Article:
Though his political career received less attention than that of other entertainers-turned-legislators like Clint Eastwood, Fred Dalton Thompson or even Sonny Bono, Fred Grandy was indeed successful in making the transition from working actor to the House of Representatives in the 1980s. The reason for his low-ranking status in that exclusive group was possibly due to his best-known credit as randy pursuer Burl "Gopher" Smith on the lowbrow but popular romantic comedy series "The Love Boat" (ABC, 1977-1986). Grandy, however, had developed an interest in politics long before his acting career took off in the early 1970s, and he good-naturedly shouldered comments about his "Love Boat" past while campaigning for the Iowa House of Representatives, where he served for four terms. After completing his duties in Iowa, he campaigned unsuccessfully for governor of the state before presiding over Goodwill Industries, hosting his own conservative radio talk show, and appearing on a daily talk show for Retirement Living TV. Though largely out of political office and entertainment later in his career, Grandy nonetheless remained active with the causes he believed in and remained a beloved TV actor for a certain generation who grew up with "The Love Boat."
Born Frederick Lawrence Grandy in Sioux City, IA on June 29, 1948, he came from a wealthy family and attended the prestigious Phillips Exeter Academy in New Hampshire, where he shared a room with presidential grandson, David Eisenhower. Grandy was later the best man at Eisenhower's wedding to fellow commander in chief offspring, Julie Nixon. He later went on to attend Harvard University, where he graduated magna cum laude with a degree in English in 1970. He served briefly as an aide to U.S. Representative Wiley Mayne, but kept a foot in performance and comedy. In the early 1970s, he was a member of the Boston-based comedy group The Proposition, which counted future "Saturday Night Live" (NBC, 1975- ) alum like Jane Curtin among its members. Grandy later wrote and performed with Curtin in the play "Pretzels," which enjoyed an off-Broadway run.
Grandy's onscreen career began in 1973 with guest appearances on comedy series like "Love, American Style" (ABC, 1969-1974) and "The Mary Tyler Moore Show" (CBS, 1970-77), which featured his future "Love Boat" captain Gavin MacLeod. He made his feature debut as an ill-fated racer in the futuristic black comedy "Death Race 2000" (1975), while enjoying a recurring role as Adrienne Barbeau's boyfriend on "Maude" (CBS, 1972-78). Grandy later became the star of his own series with 1976's "The Monster Squad" (NBC), a live-action children's series about a wax museum employee (Grandy) who brings to life three legendary movie monsters to help fight crime.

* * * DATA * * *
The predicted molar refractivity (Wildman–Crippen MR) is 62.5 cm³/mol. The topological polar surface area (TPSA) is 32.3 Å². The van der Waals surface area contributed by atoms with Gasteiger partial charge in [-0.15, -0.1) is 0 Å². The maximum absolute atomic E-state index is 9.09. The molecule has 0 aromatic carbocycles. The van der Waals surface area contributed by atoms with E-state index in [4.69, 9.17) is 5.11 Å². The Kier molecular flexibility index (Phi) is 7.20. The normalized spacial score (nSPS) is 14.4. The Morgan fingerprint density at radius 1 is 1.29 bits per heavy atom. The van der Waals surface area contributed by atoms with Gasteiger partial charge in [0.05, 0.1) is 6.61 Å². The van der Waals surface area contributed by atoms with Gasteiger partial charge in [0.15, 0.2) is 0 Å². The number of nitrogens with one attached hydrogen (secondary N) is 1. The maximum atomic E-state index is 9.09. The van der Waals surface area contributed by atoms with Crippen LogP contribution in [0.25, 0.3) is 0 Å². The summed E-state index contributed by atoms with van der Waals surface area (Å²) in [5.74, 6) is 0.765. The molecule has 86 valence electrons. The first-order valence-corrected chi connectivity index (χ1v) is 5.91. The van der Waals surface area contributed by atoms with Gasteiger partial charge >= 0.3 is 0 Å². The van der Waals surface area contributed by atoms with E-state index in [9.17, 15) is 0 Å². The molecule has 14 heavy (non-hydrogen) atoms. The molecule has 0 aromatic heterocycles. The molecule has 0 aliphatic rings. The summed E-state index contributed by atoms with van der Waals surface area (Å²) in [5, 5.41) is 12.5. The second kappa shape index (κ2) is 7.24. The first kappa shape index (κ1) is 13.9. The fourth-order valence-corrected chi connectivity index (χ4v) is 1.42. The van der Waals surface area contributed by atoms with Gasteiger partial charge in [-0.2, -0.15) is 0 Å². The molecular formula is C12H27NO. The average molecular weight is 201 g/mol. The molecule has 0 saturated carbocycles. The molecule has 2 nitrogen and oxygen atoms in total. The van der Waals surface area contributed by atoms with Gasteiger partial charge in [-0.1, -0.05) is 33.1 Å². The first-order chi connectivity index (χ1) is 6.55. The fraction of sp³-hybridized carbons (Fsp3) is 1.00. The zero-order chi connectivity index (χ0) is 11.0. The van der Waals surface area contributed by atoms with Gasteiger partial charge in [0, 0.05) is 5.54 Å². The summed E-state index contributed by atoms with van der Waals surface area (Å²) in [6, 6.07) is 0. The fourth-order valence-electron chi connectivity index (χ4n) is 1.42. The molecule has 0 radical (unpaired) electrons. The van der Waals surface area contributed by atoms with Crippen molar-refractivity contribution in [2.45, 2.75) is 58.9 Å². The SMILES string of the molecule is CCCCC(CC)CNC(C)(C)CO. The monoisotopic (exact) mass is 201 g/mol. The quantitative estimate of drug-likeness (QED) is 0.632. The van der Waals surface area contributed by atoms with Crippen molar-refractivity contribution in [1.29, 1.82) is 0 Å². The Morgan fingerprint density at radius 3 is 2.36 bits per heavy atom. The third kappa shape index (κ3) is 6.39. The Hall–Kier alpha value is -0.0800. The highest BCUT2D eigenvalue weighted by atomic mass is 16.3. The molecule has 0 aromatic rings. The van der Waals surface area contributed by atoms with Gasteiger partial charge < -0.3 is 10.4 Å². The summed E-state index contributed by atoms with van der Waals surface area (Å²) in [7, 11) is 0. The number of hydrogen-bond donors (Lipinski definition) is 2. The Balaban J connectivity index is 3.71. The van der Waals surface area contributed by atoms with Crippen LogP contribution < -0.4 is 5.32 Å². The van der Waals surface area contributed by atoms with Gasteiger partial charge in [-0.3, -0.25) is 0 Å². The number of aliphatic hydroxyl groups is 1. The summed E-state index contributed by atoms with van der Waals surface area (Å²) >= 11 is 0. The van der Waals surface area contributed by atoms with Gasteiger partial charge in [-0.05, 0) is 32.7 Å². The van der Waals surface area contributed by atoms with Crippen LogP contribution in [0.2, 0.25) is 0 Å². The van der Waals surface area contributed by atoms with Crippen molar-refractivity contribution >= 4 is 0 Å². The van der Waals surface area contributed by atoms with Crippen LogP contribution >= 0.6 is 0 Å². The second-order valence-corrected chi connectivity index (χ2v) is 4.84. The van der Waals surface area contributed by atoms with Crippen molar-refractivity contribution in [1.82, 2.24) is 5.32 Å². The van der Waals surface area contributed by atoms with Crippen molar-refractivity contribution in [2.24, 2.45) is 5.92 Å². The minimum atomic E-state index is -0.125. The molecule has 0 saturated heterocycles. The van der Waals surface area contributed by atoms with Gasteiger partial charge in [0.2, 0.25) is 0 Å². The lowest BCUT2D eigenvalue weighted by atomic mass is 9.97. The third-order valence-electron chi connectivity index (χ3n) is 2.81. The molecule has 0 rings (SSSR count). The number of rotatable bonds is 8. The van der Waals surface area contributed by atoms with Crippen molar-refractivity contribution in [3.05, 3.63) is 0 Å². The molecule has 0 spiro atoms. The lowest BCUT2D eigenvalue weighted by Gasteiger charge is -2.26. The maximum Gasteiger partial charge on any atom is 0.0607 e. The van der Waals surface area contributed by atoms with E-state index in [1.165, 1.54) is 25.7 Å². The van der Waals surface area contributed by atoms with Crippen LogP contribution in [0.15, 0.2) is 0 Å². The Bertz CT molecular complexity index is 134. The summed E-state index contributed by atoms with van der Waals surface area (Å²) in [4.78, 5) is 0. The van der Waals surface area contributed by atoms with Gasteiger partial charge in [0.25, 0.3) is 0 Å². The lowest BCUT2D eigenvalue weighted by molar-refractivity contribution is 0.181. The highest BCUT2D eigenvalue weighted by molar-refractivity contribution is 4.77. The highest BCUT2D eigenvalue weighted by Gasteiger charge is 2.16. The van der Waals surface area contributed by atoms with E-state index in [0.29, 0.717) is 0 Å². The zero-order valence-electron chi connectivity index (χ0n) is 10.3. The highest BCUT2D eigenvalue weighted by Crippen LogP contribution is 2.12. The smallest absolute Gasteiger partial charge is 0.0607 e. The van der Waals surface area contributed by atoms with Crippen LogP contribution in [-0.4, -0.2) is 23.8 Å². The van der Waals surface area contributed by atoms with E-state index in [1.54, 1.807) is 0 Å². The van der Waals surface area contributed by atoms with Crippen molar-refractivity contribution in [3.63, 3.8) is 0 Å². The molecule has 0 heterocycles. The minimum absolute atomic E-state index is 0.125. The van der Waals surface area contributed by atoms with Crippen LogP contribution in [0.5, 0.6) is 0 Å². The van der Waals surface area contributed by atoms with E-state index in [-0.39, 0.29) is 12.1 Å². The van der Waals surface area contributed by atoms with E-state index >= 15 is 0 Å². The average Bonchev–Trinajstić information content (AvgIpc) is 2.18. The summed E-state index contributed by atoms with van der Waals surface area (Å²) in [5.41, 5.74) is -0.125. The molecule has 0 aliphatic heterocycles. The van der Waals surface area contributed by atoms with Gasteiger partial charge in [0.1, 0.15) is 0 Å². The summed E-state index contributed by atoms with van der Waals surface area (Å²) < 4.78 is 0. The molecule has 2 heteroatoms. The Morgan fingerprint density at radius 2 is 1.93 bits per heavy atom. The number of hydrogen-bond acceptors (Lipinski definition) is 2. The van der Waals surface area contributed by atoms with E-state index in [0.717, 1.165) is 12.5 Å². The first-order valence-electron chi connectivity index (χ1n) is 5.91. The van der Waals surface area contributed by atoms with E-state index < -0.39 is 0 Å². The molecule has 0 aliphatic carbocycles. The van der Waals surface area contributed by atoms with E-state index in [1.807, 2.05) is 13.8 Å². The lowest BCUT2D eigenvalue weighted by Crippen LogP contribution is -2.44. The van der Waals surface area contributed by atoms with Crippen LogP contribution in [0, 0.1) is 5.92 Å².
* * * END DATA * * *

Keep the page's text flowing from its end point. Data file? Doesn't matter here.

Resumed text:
The following year, Grandy signed on to sail the high seas on Aaron Spelling's campy guest star showcase, "The Love Boat." As Gopher, Grandy was given the lion's share of the laughs to shoulder, and he delivered them with a light blend of verbal zing and physical comedy. Given the show's heavy-handed approach to both humor and romance, Grady's tasks were unenviable, but he delivered with an energy and charm that made him one of the series' more well-loved characters. Despite the show's schedule, Grandy found time to guest star on several other series during its network run, including "Fantasy Island" (ABC, 1978-1984), which followed "Love Boat" in the powerful Saturday night programming block. Grandy also stepped away from his zany Gopher persona to play the venal political operative Donald Segretti, who was convicted of wrongdoing during the Nixon campaign, in the 1979 TV movie "Blind Ambition."
Gradually, Grandy grew disillusioned with both "The Love Boat" and acting in general, confessing to MacLeod that he planned to quit the series and run for political office. Reportedly, his co-star made the first contribution to Grandy's campaign. When the series ran aground in 1986, Grandy ran for the Iowa seat on the United States House of Representatives as a moderate Republican. He won by a narrow margin. During his four terms in office, he served on a number of committees, including Agriculture, Ways and Means, and numerous others. As for his acting past, he tried to maintain a healthy distance from it, though publicly admitted that without the exposure afforded to him by "The Love Boat," he would have never made it to his current position in government.
In 1994, Grandy gave up his seat to run for governor of Iowa, which he lost by only four percentage points. He then moved into the private sector to serve as president of Goodwill from 1995 to 2000, and lent his political expertise to a teaching position at the School of Public Affairs at University of Maryland College Park. Grandy also contributed to NPR as a political commentator. He turned to radio in 2003 to serve as co-host of "The Grandy & Andy Morning Show" on WMAL-FM in Washington, D.C., which was later renamed "The Grandy Group." The following year, Grandy suffered a heart attack and underwent an emergency angioplasty, but returned to work at the station a year later, attributing his quick recovery to his vegan diet. No stranger to controversy, Grandy was forced to resign from the show in 2010 for incendiary remarks he made against Islam. Meanwhile, after almost two decades away from television, Grandy made an unexpected return to acting with an appearance in a 2004 episode of "Law & Order" (NBC, 1990-2010). He did remain active in conservative politics after his dismissal from his radio show, supporting Newt Gingrich during his run for president during the Republican primaries and continuing to make, by most accounts, outlandish accusations about liberal groups like insisting that the ACLU and Occupy Wall Street were linked to radical Islam.